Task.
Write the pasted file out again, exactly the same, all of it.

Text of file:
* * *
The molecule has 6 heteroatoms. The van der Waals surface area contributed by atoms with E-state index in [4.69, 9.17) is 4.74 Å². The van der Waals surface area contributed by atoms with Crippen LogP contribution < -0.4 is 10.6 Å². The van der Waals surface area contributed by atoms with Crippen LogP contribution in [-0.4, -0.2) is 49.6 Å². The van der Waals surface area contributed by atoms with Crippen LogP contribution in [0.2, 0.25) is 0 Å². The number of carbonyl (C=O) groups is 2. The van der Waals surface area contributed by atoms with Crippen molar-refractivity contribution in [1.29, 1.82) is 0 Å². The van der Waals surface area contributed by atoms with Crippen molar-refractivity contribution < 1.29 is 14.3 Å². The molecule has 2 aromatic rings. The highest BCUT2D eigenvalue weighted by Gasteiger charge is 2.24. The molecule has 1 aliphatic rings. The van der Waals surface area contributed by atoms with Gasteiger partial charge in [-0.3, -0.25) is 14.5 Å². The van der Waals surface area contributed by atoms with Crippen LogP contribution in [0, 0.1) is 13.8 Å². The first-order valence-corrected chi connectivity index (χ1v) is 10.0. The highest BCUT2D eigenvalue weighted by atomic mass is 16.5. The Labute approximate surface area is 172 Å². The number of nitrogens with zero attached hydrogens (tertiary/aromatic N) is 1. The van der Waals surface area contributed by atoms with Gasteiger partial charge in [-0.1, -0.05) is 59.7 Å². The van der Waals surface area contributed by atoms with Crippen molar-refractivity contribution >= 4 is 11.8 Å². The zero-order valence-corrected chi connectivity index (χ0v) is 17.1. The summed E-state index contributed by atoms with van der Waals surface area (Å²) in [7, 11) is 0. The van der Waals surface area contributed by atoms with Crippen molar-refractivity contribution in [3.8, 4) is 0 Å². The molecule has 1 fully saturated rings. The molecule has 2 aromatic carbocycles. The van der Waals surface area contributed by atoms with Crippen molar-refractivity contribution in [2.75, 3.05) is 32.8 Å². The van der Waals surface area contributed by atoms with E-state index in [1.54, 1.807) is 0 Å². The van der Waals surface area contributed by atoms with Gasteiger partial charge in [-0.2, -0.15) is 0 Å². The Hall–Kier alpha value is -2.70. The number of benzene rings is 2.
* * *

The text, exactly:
The molecule has 6 heteroatoms. The van der Waals surface area contributed by atoms with E-state index in [4.69, 9.17) is 4.74 Å². The van der Waals surface area contributed by atoms with Crippen LogP contribution < -0.4 is 10.6 Å². The van der Waals surface area contributed by atoms with Crippen LogP contribution in [-0.4, -0.2) is 49.6 Å². The van der Waals surface area contributed by atoms with Crippen LogP contribution in [0.2, 0.25) is 0 Å². The number of carbonyl (C=O) groups is 2. The van der Waals surface area contributed by atoms with Crippen molar-refractivity contribution in [1.29, 1.82) is 0 Å². The van der Waals surface area contributed by atoms with Crippen molar-refractivity contribution < 1.29 is 14.3 Å². The molecule has 2 aromatic rings. The highest BCUT2D eigenvalue weighted by Gasteiger charge is 2.24. The molecule has 1 aliphatic rings. The van der Waals surface area contributed by atoms with Gasteiger partial charge in [-0.3, -0.25) is 14.5 Å². The van der Waals surface area contributed by atoms with Crippen LogP contribution in [0, 0.1) is 13.8 Å². The first-order valence-corrected chi connectivity index (χ1v) is 10.0. The highest BCUT2D eigenvalue weighted by atomic mass is 16.5. The Labute approximate surface area is 172 Å². The number of nitrogens with zero attached hydrogens (tertiary/aromatic N) is 1. The van der Waals surface area contributed by atoms with Gasteiger partial charge in [-0.1, -0.05) is 59.7 Å². The van der Waals surface area contributed by atoms with Crippen molar-refractivity contribution >= 4 is 11.8 Å². The zero-order valence-corrected chi connectivity index (χ0v) is 17.1. The summed E-state index contributed by atoms with van der Waals surface area (Å²) in [7, 11) is 0. The van der Waals surface area contributed by atoms with Crippen molar-refractivity contribution in [3.8, 4) is 0 Å². The molecule has 1 fully saturated rings. The molecule has 2 aromatic carbocycles. The van der Waals surface area contributed by atoms with Crippen molar-refractivity contribution in [2.75, 3.05) is 32.8 Å². The van der Waals surface area contributed by atoms with E-state index in [1.54, 1.807) is 0 Å². The van der Waals surface area contributed by atoms with Gasteiger partial charge in [-0.2, -0.15) is 0 Å². The Hall–Kier alpha value is -2.70. The number of benzene rings is 2.